(Reuters) – U.S. refiner Phillips 66 on Tuesday beat analysts’ quarterly profit estimates, becoming the second major refiner to post bullish numbers at a time when investors and analysts had largely expected poor performance due to higher Canadian crude prices.
Alberta, Canada’s largest crude-producing province, mandated temporary oil production cuts effective January to reduce excess crude in storage and boost prices of Canadian crude as rising production in oil sands surpassed pipeline capacity, creating bottlenecks.
Rival Valero Energy posted profit and revenue that beat estimates last week as it sought to offset the impact of higher Canadian crude prices.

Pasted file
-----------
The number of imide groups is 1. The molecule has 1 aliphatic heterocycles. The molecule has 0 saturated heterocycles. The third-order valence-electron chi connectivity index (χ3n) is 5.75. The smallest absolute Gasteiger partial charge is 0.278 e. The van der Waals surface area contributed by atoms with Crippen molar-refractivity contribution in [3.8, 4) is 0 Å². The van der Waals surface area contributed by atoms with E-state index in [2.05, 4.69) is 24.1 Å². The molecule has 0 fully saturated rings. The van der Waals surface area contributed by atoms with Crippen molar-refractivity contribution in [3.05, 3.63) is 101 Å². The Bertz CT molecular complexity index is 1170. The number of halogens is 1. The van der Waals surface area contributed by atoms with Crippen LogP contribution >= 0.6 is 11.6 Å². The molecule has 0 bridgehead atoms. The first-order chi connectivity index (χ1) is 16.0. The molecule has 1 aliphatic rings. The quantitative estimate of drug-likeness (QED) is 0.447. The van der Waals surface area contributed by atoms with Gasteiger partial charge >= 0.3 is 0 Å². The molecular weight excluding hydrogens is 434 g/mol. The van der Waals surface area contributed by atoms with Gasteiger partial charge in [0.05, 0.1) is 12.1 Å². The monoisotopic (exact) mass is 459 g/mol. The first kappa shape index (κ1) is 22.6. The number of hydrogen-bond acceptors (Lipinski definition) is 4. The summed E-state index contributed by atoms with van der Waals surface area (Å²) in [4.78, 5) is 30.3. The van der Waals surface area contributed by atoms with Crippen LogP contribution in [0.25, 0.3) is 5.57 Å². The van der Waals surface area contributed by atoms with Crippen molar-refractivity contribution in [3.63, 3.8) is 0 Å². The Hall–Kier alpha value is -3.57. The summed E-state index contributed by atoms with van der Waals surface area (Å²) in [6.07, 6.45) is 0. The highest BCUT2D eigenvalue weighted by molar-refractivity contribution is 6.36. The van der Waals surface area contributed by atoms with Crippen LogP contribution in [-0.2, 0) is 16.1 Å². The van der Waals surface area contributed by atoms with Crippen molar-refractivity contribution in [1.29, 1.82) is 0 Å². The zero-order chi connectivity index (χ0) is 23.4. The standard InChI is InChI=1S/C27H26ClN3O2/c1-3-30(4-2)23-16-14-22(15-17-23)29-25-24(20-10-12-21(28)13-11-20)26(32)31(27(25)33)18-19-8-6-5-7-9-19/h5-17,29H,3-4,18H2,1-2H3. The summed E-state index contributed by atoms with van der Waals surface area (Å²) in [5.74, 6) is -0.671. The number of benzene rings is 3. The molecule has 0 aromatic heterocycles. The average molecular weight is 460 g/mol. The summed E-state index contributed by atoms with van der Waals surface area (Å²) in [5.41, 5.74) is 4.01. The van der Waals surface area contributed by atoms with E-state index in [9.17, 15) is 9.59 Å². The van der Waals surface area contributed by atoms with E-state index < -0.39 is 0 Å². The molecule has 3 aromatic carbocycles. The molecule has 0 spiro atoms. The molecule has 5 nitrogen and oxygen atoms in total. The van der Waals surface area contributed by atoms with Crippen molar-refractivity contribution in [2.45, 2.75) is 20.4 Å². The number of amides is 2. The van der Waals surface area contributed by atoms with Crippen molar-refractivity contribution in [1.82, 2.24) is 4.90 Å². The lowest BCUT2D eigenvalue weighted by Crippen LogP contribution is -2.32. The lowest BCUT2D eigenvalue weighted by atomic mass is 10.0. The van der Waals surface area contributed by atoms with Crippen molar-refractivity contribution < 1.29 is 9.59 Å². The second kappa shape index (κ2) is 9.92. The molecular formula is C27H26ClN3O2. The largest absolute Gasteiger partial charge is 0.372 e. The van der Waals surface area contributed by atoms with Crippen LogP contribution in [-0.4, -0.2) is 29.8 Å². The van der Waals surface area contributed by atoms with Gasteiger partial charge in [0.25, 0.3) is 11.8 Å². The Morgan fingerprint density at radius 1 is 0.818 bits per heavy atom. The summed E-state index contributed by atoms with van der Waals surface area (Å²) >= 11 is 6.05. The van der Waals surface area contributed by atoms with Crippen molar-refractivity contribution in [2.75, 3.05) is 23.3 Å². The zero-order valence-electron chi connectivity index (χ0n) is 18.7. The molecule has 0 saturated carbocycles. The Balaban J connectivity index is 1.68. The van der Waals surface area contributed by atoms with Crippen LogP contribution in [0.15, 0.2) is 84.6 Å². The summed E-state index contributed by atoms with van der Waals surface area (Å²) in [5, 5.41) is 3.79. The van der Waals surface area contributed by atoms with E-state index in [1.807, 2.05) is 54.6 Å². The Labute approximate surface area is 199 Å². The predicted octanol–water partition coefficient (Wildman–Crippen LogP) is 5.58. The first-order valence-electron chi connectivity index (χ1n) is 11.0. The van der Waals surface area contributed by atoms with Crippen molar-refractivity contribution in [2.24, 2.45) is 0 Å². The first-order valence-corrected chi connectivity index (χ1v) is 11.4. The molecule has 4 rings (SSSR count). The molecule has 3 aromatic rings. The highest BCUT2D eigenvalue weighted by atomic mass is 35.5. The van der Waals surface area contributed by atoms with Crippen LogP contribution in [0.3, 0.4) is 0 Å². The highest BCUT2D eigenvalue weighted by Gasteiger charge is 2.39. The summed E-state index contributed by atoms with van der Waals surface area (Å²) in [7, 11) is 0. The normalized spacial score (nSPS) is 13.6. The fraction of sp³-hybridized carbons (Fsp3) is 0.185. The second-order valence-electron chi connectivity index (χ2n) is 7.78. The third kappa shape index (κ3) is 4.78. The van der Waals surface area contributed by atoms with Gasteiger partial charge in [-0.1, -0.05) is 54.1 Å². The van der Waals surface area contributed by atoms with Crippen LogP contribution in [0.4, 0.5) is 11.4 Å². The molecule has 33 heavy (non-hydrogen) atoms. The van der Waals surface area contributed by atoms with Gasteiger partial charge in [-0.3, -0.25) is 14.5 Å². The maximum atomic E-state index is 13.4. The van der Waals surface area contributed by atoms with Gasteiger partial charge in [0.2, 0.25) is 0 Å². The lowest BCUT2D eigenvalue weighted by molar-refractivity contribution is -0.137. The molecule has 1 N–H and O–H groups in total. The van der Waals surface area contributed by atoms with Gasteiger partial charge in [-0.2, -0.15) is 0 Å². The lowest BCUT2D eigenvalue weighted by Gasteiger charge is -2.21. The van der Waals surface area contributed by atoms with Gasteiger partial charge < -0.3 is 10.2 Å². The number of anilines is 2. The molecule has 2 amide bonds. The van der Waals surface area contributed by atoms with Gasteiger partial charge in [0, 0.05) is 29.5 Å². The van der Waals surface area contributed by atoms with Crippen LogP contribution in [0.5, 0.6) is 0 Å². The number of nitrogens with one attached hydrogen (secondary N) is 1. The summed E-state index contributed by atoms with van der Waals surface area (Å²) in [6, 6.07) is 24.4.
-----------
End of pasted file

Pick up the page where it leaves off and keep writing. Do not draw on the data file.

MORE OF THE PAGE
On an adjusted basis, Phillips 66’s profit fell to $187 million, or 40 cents per share, in the first quarter ended March 31, from $512 million or $1.04 per share a year earlier.
Analysts, on average, were expecting the company to post a profit of 34 cents per share, according to IBES data from Refinitiv.
The Houston, Texas-based refiner’s realized refining margins in the first quarter fell 56 percent to $7.23 per barrel, from the fourth quarter, primarily due to higher Canadian crude prices, and lower clean product realizations.
The company’s utilization rate, the percentage of the total equipment or refinery involved in processing crude, was 84 percent in the quarter against 89 percent in the year-ago quarter.
Reporting by Nishara Karuvalli Pathikkal; Editing by Shailesh Kuber